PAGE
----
Tag Archives: titanic

Titanic hasn’t sunk yet; people continue to dissect the old boat’s mysteries

An interest, a passion, an obsession — such is the subject of Titanic, the great, unsinkable ship that went down in April 1912, an occasion whose centennial is keeping enthusiasts busy this year, including the two who will speak at 3:30 p.m. today in the Hall of Christ.

Longtime Chautauquan Steve Piper, whose interest has become his passion, will share his obsession, relating some history and some new findings about the ship and where it lies.

Journalism professor and writer Julie Hedgepeth Williams will discuss her recent book, A Rare Titanic Family: The Caldwells’ Story of Survival, which relates the tragedy though the eyes of her great-uncle Albert Caldwell, who, with his family, through grit and good fortune, was one of the few to survive the ordeal intact.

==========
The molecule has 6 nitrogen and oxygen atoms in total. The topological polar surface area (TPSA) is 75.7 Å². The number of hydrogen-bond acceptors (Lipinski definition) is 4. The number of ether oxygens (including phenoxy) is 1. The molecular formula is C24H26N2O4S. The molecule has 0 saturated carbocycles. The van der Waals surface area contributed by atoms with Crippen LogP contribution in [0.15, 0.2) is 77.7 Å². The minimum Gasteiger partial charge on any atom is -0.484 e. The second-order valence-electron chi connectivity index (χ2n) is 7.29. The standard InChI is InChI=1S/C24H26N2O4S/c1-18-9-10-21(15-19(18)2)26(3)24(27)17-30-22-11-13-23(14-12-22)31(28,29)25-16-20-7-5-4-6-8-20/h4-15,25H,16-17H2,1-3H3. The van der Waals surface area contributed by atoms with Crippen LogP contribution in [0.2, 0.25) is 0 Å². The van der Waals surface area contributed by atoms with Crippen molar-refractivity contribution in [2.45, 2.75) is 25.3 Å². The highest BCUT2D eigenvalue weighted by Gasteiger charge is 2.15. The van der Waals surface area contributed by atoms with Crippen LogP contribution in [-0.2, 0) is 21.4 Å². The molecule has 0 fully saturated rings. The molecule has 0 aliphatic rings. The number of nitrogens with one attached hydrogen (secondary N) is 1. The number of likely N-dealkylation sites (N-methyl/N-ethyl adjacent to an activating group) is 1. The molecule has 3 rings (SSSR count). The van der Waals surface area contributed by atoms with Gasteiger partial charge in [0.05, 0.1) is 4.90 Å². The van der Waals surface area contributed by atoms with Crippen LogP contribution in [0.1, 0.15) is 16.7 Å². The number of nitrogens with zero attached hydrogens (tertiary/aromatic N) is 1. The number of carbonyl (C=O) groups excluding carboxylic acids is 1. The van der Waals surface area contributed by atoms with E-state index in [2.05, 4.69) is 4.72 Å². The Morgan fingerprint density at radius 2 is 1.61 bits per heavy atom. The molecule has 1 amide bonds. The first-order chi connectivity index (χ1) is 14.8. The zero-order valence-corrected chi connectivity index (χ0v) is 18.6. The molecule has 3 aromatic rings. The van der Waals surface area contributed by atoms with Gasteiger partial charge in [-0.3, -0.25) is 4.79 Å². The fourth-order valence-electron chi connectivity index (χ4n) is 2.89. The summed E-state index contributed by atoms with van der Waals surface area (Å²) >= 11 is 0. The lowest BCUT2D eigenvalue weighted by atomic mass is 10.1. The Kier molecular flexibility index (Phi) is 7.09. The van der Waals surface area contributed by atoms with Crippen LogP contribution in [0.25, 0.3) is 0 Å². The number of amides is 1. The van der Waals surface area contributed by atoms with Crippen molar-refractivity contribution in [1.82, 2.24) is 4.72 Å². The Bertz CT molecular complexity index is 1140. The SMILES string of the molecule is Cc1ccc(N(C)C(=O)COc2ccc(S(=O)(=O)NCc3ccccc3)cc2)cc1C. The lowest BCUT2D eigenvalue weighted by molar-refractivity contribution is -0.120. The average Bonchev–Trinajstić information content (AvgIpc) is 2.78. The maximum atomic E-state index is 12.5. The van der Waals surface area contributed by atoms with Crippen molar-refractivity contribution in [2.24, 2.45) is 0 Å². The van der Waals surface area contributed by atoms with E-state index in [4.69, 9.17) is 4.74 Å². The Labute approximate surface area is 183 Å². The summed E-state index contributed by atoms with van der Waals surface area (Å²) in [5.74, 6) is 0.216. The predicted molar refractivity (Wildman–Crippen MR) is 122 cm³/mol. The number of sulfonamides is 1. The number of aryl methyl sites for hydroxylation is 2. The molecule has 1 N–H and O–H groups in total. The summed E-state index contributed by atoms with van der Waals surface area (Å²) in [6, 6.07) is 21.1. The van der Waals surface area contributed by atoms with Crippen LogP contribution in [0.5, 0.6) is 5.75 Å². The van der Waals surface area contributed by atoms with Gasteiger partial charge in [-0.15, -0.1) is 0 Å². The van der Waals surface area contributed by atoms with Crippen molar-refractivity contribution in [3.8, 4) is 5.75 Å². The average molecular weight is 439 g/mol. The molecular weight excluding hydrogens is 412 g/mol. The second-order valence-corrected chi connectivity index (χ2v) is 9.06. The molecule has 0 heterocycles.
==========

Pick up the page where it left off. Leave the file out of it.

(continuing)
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Titanic lecture will cover overview of ship, dispel myths

The Titanic’s presence in world culture keeps the memory of its tragic ending alive.

It was 11:40 p.m. on April 14, 1912, when the ship scraped against an iceberg. The Titanic, dubbed “unsinkable” by journalists, sank 2 hours and 40 minutes later. Only 705 of its more than 2,200 passengers survived.

The tragedy has become a part of popular culture. Since the ship sank 100 years ago, more than 1,000 books have been printed, 11 movies produced and one Broadway musical performed.

In light of the shipwreck’s centennial, Parker H. Lee III will speak about the Titanic’s history during his lecture, “How Should We Remember the Titanic,” at 1 p.m. Saturday in Smith Wilkes Hall, sponsored by the Program Office.

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